A cross-cultural examination of typically developing children's attitudes toward individuals with special needs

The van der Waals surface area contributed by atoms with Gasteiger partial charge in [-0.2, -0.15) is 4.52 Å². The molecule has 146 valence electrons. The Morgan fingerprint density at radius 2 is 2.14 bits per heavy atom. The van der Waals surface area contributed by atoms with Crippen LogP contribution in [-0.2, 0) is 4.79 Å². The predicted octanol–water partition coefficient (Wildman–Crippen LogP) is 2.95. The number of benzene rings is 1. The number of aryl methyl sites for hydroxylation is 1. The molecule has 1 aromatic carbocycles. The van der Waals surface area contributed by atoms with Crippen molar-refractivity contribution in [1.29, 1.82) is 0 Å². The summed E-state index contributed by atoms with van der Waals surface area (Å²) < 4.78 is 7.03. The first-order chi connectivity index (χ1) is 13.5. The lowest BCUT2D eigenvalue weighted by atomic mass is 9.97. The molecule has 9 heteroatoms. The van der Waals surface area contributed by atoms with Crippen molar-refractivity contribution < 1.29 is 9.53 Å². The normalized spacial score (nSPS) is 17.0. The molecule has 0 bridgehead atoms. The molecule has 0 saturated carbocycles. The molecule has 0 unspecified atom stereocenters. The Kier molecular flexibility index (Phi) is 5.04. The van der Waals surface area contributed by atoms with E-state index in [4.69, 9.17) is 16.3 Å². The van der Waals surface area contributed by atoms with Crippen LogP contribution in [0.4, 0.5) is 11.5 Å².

This study explores children's attitudes toward individuals with special needs in Greece and in the United States. A total of 196 kindergarten-age children participated in the study. Children's attitudes were examined using the Acceptance Scale for Kindergartners-Revised (ASK-R) and were further explored with the use of an open-ended interview. In addition, the Inventory of Disability Representation (IDR) was used to collect information about how individuals with special needs are represented in school and classroom environments through books, displays, materials and curriculum. The results indicated that children in Greece and the United States were accepting of individuals with special needs. Also, children attending inclusive kindergartens held more positive attitudes when compared with children attending non-inclusive kindergartens. Results from the interviews provided further information that contributes to the understanding of children's perceptions of people with special needs and the reasons why children become more or less favourably disposed towards individuals with special needs. Finally, IDR results indicated that the classrooms in Greece had low representations of individuals with special needs compared with US classrooms, which had moderate and high representations of individuals with disabilities in the classroom and school environments. © 2005 Taylor & Francis Group Ltd.